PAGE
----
> why do companies think having this person shill their products has any marketing value?
Because it is incredibly obvious that it does have value?
> This reminds me of famous people who are famous simply for being famous.
Almost every "celebrity" is primarily famous as part of a self-reinforcing feedback loop. Tom Cruise doesn't earn the paychecks he does because of his unparalleled ability to convey the subtle interplays of emotion. :)
> Has everyone just gone nuts?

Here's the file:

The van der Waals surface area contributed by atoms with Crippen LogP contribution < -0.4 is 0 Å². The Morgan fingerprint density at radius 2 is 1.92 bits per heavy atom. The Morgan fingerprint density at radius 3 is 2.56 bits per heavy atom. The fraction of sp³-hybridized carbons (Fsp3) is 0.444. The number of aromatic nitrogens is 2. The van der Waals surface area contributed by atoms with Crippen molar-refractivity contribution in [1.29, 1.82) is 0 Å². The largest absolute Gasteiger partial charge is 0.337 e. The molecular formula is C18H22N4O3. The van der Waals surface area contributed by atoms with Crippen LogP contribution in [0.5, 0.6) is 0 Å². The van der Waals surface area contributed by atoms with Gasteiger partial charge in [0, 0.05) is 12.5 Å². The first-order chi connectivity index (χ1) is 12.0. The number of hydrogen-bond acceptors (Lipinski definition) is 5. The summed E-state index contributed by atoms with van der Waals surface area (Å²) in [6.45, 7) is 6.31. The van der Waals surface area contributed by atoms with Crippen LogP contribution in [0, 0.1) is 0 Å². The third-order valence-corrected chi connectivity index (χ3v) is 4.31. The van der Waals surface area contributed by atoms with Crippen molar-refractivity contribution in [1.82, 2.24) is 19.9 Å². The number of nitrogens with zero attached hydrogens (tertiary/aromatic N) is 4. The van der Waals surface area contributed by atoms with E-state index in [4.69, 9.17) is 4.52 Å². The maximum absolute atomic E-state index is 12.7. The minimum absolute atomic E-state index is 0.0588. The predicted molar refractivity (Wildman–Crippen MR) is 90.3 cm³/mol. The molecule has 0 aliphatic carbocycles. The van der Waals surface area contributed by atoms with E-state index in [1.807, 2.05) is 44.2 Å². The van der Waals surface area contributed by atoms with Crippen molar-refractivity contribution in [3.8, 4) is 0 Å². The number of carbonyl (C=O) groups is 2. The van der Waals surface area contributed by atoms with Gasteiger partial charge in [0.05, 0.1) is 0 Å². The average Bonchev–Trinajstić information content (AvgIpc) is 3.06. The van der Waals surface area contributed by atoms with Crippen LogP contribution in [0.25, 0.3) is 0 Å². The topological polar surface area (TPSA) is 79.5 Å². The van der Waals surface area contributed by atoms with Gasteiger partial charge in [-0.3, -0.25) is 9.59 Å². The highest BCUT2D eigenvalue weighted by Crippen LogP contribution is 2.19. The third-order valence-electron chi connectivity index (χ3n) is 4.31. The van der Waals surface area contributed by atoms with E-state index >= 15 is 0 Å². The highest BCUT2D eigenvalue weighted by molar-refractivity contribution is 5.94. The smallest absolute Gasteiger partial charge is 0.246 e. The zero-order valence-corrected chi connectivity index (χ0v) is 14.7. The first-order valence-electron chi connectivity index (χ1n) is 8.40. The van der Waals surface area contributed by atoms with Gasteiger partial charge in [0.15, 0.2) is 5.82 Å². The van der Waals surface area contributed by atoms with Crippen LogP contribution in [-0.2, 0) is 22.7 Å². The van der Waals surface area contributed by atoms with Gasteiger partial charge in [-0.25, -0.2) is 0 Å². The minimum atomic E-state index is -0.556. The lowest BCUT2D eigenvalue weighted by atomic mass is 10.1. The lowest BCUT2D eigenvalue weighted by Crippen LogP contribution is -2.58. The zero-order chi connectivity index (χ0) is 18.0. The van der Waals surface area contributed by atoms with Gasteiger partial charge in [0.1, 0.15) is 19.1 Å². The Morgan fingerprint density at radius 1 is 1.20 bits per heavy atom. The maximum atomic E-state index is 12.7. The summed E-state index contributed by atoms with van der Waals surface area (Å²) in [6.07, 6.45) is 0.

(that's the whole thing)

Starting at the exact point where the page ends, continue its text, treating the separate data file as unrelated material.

The only interesting question, I think, is why people follow Platco on snapchat; everything else follows. I've never heard of him before, but I am familiar with the concept, and the answer is probably because he's funny, engaging, attractive and/or relatable to his audience. No different than any other celeb.
I'm not calling bullshit on you, but I'd love to read more about this.
> Famous Roman gladiators, who also attained celebrity status through specialized types of fighting, were known to endorse products. too; some of these endorsements survive in ancient frescoes and wall graffiti. Ironically. the makers of Gladiator downplayed this historical angle on the assumption that modern audiences would not believe it.